Fish and Chips at The Ship Inn, Swansea Bay Banoffee Pie at The Ship Inn, Swansea BayAs mentioned, The Ship Inn was a stone throw from our B&B. We ate there on our first night and after a long, long (long) time on the motorway, it was just what we needed. The perfect pub grub! I had a really good fish and chips (the chips in Swansea Bay – regardless of where you buy them- all seem to taste like chip shop chips!) and Adam went for a chicken and vegetable pie with mash potato and veg on the side. In Adam’s words, ‘It was bloody marvellous’ and he also enjoyed sampling the local Gower Ales – notably Golden Gower. Dessert consisted of huge pieces of banoffee pie and cheesecake and we were incredibly full after. The food was reasonably priced and the dining room was busy with locals (always a good sign!)

Verdi’s Cafe, Mumbles

Verdi's Cafe, Swansea BayLocated right on the seafront in Mumbles, Verdi’s is a family run cafe, ice cream parlour and a restaurant serving up authentic Italian food and light bites. We stopped here for lunch while in Mumbles. The most extraordinary thing was the view – we could see right out across the bay. The food was pretty good too. I had a huge portion of spaghetti carbonara (and I mean HUGE!) while Adam went for something lighter in the form of a brie and grape toasted sandwich with crisps and a salad. We took great pleasure sitting there, eating our food and watching the tide go out allowing dogs to run up and down the seafront collecting their balls and happily bringing them back to their owners. The restaurant had a consistent trade but there were plenty of tables, inside and out, for whoever decided to stop by.

Joe’s Ice Cream Parlor, Mumbles

So the number one recommended thing to do while in Mumbles was to stop by Joe’s Ice Cream Parlor – literally everybody who knows this area and knows me was like ‘you need to try it!’ So we did. Located just off the seafront, they have a window at the front where you can pick up a quick ice cream or you can head on inside and eat in. We were only there for ice cream and boy, you guys were not wrong! While Adam is partial to a tub, I love a cone (more risk – you have to eat it all before it melts all over you!) and I ended up going for two scoops – strawberry sorbet and chocolate swirl. It was bloody fantastic. Joe’s must be popular around these parts – you can buy the tubs to take away with you and when we stopped by The Greyhound Inn later that day, they also stocked Joe’s to use with all their puddings.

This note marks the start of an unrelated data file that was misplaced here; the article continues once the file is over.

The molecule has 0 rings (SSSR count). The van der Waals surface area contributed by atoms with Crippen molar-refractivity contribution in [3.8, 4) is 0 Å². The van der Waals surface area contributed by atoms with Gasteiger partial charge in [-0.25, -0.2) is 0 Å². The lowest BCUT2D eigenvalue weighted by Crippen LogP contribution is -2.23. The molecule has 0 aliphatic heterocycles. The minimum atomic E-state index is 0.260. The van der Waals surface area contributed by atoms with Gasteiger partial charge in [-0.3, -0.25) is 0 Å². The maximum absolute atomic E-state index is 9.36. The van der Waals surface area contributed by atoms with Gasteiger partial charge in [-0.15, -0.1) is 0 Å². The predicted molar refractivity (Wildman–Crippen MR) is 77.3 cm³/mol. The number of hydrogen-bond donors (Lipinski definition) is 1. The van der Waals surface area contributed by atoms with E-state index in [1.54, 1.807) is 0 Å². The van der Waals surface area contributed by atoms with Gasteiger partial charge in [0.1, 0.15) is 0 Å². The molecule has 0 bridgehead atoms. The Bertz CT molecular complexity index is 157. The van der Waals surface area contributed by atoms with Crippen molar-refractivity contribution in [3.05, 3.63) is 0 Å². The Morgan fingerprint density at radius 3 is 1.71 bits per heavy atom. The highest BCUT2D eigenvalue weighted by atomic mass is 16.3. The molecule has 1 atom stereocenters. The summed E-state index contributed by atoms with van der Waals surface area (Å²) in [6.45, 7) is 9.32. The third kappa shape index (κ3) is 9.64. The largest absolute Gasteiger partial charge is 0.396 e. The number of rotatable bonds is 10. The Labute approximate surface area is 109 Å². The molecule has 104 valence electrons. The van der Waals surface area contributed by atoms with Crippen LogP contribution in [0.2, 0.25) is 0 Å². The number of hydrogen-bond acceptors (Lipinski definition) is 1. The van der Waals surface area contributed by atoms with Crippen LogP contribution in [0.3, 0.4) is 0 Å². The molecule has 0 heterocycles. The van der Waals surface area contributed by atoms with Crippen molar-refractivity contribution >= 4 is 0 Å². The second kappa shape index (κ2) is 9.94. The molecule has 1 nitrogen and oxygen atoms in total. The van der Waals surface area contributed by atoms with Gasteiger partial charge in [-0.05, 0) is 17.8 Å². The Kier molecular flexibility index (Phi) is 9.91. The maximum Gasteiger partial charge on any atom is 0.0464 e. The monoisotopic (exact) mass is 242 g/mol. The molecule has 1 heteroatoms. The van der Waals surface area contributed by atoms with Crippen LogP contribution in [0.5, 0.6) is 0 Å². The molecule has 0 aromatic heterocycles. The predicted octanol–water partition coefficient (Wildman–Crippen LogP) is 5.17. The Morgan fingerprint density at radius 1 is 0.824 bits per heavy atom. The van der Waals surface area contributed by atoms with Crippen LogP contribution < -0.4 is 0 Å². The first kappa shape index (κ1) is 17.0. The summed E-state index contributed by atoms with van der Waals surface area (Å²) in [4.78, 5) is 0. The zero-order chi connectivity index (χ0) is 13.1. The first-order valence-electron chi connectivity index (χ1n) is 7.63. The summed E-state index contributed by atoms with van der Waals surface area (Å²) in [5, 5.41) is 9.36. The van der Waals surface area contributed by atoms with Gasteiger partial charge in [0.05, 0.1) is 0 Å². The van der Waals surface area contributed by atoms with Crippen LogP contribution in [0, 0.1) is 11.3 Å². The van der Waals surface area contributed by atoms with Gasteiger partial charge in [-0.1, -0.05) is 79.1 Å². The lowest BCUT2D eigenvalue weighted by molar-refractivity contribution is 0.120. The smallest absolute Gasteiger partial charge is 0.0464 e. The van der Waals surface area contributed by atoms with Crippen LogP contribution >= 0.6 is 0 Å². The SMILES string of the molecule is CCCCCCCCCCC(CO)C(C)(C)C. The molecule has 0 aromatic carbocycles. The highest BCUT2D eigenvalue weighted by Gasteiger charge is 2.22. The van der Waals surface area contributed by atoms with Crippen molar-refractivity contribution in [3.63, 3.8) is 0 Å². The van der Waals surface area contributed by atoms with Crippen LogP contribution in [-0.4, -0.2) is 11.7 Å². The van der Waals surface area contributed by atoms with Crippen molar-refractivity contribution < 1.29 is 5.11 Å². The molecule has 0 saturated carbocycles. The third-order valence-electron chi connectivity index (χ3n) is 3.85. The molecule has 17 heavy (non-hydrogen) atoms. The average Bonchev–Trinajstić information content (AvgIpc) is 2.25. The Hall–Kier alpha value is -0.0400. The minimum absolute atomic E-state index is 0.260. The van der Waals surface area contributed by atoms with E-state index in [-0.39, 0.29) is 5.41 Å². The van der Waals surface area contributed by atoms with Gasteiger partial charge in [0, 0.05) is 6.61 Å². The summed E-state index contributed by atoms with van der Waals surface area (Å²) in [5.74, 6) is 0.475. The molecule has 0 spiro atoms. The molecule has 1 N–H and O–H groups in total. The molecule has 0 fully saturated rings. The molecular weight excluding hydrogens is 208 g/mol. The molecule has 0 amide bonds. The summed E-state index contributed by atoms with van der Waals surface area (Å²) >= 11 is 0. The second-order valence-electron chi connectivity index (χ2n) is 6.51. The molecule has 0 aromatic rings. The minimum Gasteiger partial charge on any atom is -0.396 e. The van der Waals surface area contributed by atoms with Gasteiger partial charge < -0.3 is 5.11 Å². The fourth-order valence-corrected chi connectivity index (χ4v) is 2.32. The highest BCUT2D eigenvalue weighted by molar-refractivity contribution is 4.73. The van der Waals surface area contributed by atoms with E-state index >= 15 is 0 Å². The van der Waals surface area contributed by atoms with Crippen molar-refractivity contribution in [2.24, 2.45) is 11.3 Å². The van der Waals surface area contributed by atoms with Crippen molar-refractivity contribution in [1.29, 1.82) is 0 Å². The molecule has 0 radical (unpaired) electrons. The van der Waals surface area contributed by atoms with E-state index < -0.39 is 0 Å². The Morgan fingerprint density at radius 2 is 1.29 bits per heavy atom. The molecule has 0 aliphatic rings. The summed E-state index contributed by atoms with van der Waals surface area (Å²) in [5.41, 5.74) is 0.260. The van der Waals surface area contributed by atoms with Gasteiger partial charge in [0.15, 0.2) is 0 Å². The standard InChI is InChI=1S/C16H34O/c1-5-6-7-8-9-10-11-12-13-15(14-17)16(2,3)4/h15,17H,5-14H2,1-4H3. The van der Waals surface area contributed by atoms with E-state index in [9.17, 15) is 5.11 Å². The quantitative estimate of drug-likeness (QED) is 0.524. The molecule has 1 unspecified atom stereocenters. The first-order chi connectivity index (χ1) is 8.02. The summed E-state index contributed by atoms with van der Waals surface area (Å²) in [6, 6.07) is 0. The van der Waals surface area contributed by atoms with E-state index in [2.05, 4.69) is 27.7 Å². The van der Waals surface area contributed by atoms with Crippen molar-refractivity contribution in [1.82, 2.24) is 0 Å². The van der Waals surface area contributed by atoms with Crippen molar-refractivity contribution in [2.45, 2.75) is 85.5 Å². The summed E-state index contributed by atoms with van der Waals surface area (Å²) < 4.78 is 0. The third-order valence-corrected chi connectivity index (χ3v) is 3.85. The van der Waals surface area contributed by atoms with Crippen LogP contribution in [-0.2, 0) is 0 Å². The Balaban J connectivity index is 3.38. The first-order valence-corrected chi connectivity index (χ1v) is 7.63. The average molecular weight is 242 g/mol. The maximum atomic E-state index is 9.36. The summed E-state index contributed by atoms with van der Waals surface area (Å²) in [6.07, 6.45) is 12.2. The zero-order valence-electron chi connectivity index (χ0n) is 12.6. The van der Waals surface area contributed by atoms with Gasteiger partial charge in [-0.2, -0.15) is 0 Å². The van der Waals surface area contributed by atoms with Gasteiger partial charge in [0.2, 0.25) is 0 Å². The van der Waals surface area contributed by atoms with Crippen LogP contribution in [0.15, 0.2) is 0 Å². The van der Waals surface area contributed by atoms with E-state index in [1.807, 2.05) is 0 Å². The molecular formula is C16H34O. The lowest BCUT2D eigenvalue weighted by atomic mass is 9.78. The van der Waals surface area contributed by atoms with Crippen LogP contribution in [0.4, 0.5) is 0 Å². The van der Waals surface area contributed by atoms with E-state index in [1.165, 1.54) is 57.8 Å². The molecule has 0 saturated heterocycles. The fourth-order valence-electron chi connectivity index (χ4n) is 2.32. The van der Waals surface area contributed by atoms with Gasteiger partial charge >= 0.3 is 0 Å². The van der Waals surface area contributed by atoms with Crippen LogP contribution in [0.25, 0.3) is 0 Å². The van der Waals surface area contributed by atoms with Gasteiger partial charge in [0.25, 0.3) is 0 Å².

The Greyhound Inn

Our final stop on the culinary tour of the Gower was The Greyhound Inna family run pub and restaurant.  Adam desperately wanted to watch some World Cup and I just wanted to rest my feet (19,000 steps around Mumbles).  The Greyhound Inn was cosy and welcoming with a dining room and a bar area where you can order the full menu.  We got there earlier than our expected seating time but they were happy to let us sit in the bar and not move when it came to ordering food.  It was a great spot to watch the football with a few TV’s and a good selection of ales (for Adam!) Foodwise, Adam went for lamb chops (when in Wales) and I opted for a pretty impressive looking burger.  while the burger wasn’t quite to my liking, Adam’s lamb was tender and tasty.  Pudding was chocolate cake and custard and waffles and ice cream and I did enjoy those more than my main.  We spent most of our Saturday night in there just watching the world go by.Food at The Greyhound Inn, Swansea Bay

So that is my mini guide to a weekend in Swansea Bay.  It was so lovely to visit somewhere new and explore a bit.  Visiting Rhossili has certainly made me think we need to get that national trust membership sorted as it will give us a great opportunity to see some more of the UK’s most spectacular views.

Have you ever been to Swansea Bay? Did we miss out any must do’s?

*Accommodation, meals and access to Oystermouth Castle provided by Visit Swansea Bay.  All experiences and opinions my own.